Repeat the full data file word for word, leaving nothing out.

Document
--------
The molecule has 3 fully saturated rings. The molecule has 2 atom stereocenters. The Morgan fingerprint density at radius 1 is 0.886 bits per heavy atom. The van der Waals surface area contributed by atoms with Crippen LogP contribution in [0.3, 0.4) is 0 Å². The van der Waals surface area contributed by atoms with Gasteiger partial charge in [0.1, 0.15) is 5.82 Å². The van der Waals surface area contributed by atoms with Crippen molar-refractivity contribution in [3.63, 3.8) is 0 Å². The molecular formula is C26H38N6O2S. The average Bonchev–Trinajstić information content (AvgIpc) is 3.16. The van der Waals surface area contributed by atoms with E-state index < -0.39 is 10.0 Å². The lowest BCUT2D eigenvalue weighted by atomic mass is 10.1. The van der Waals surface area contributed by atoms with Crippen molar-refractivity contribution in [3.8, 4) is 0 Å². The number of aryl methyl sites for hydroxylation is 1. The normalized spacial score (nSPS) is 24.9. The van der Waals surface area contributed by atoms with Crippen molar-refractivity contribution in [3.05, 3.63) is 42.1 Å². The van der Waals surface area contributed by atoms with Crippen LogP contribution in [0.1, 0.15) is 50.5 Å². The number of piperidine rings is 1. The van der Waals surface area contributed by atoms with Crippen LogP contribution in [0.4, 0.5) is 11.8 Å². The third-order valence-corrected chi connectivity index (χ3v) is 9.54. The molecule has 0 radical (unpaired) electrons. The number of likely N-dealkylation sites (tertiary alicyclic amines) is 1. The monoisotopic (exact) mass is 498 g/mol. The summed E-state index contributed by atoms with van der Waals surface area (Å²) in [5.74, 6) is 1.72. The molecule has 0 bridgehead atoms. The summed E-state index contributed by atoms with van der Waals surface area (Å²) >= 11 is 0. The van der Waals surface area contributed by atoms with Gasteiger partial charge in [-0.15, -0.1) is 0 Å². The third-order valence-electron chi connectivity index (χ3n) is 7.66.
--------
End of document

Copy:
The molecule has 3 fully saturated rings. The molecule has 2 atom stereocenters. The Morgan fingerprint density at radius 1 is 0.886 bits per heavy atom. The van der Waals surface area contributed by atoms with Crippen LogP contribution in [0.3, 0.4) is 0 Å². The van der Waals surface area contributed by atoms with Gasteiger partial charge in [0.1, 0.15) is 5.82 Å². The van der Waals surface area contributed by atoms with Crippen molar-refractivity contribution in [3.63, 3.8) is 0 Å². The molecular formula is C26H38N6O2S. The average Bonchev–Trinajstić information content (AvgIpc) is 3.16. The van der Waals surface area contributed by atoms with E-state index < -0.39 is 10.0 Å². The lowest BCUT2D eigenvalue weighted by atomic mass is 10.1. The van der Waals surface area contributed by atoms with Crippen molar-refractivity contribution in [3.8, 4) is 0 Å². The number of aryl methyl sites for hydroxylation is 1. The normalized spacial score (nSPS) is 24.9. The van der Waals surface area contributed by atoms with Crippen molar-refractivity contribution in [3.05, 3.63) is 42.1 Å². The van der Waals surface area contributed by atoms with Crippen LogP contribution in [0.1, 0.15) is 50.5 Å². The number of piperidine rings is 1. The van der Waals surface area contributed by atoms with Crippen LogP contribution in [0.4, 0.5) is 11.8 Å². The third-order valence-corrected chi connectivity index (χ3v) is 9.54. The molecule has 0 radical (unpaired) electrons. The number of likely N-dealkylation sites (tertiary alicyclic amines) is 1. The monoisotopic (exact) mass is 498 g/mol. The summed E-state index contributed by atoms with van der Waals surface area (Å²) in [5.74, 6) is 1.72. The molecule has 0 bridgehead atoms. The summed E-state index contributed by atoms with van der Waals surface area (Å²) >= 11 is 0. The van der Waals surface area contributed by atoms with Gasteiger partial charge in [-0.15, -0.1) is 0 Å². The third-order valence-electron chi connectivity index (χ3n) is 7.66.